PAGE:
Patients at Nova Scotia's largest hospital 'not safe,' says union
Overcrowding has become routine at Halifax Infirmary emergency department, says NSGEU president
The union that represents nurses and other health workers at the province's largest hospital complex has concluded patients are receiving care that is "not safe."
The conclusion comes following a review of statistics obtained from the Nova Scotia Health Authority that show how often emergency room physicians or charge nurses at the Halifax Infirmary declare a "code census."
A code census happens when the emergency department is so overcrowded it is deemed unsafe. Staff in other departments then have 30 minutes to prepare to accept more patients in order to free up beds in emergency.
Last year, there were 146 code censuses at the Halifax Infirmary emergency department, up from 110 in 2015 and 42 in 2014. There have been 39 already in January and February of this year.
'Government is accountable for this problem'
The president of the Nova Scotia Government and General Employees Union, Jason MacLean, called it a worrisome trend.
"It is not safe for code census to be called virtually every day in a one-month period and it is not safe to wait five times longer than you should to see an emergency department physician," he told reporters gathered at the union's head office on Monday.
"Government is accountable for this problem. They've ignored it so far because they've been allowed to ignore it this far."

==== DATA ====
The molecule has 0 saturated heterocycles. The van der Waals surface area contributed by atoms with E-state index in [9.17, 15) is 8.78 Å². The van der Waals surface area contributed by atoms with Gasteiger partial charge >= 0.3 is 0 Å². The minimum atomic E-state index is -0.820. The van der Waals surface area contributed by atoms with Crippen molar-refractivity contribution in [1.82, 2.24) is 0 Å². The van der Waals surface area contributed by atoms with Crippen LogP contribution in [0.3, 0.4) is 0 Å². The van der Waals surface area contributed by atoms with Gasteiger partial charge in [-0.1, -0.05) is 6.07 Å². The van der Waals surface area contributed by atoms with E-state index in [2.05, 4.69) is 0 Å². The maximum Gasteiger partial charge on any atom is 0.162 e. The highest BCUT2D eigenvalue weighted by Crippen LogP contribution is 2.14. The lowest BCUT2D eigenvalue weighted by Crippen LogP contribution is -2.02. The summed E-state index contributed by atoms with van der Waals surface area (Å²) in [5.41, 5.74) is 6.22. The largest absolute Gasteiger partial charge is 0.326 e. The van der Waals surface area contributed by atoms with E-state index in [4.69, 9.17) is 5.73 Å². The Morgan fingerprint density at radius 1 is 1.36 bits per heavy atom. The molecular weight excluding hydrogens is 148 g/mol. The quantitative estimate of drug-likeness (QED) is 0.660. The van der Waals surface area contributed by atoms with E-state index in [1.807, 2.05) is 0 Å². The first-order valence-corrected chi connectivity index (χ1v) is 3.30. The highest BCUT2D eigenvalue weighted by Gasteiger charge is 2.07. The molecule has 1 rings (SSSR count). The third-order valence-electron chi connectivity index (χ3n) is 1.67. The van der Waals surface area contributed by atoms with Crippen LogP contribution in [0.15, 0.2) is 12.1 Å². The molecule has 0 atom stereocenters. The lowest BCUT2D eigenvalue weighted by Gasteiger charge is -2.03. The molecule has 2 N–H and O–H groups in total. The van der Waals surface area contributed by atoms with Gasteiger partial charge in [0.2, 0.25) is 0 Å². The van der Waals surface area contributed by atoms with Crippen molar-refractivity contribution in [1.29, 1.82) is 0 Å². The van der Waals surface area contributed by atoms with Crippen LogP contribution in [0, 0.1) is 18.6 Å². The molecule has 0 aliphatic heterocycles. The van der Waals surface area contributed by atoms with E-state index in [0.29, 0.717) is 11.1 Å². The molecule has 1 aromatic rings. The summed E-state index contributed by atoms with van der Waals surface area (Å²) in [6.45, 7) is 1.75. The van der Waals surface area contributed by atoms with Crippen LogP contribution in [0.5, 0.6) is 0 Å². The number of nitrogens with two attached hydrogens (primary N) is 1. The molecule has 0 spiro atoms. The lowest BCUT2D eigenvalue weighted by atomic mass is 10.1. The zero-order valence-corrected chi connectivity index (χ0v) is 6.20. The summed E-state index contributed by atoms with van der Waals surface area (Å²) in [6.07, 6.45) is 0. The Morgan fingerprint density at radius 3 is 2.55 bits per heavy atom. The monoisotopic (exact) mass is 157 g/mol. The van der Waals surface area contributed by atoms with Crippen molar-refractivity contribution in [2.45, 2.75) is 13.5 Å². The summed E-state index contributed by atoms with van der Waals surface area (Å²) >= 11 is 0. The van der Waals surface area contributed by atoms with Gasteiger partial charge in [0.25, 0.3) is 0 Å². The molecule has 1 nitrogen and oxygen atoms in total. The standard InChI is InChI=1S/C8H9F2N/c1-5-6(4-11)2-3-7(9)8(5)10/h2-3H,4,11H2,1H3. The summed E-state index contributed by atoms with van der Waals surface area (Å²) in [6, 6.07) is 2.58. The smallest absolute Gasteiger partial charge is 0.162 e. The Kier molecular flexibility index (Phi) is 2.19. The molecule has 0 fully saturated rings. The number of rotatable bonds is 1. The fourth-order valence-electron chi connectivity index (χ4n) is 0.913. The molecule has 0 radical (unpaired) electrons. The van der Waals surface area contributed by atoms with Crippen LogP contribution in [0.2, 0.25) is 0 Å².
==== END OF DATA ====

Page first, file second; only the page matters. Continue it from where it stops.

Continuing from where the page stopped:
The union released a 16-page report that offer 15 recommendations. Those include a review of staffing levels at the hospital, a study of why the emergency department is seeing an increase in the number of patients seeking care, as well as an examination of the number of long-term patients taking up hospital beds because they have nowhere else to go.
NDP Leader Gary Burrill said part of the problem is a lack of beds in seniors homes or other long-term care facilities, as well as a shortage of family doctors.
"Hospitals all over the province have considerable numbers of people in, as they call it, alternate levels of care arrangements, which really means that they ought to be in a long-term care facility," he said.
The result, he said, is what the union calls "double, triple bunking and hallway medicine."
The Nova Scotia Health Authority refused Monday to answer questions about the report. Instead it sent an emailed statement.
"Patient safety is always Nova Scotia Health Authority's top priority," it said. "We're confident in the safety and quality of care in our facilities, both in emergency departments and inpatient units."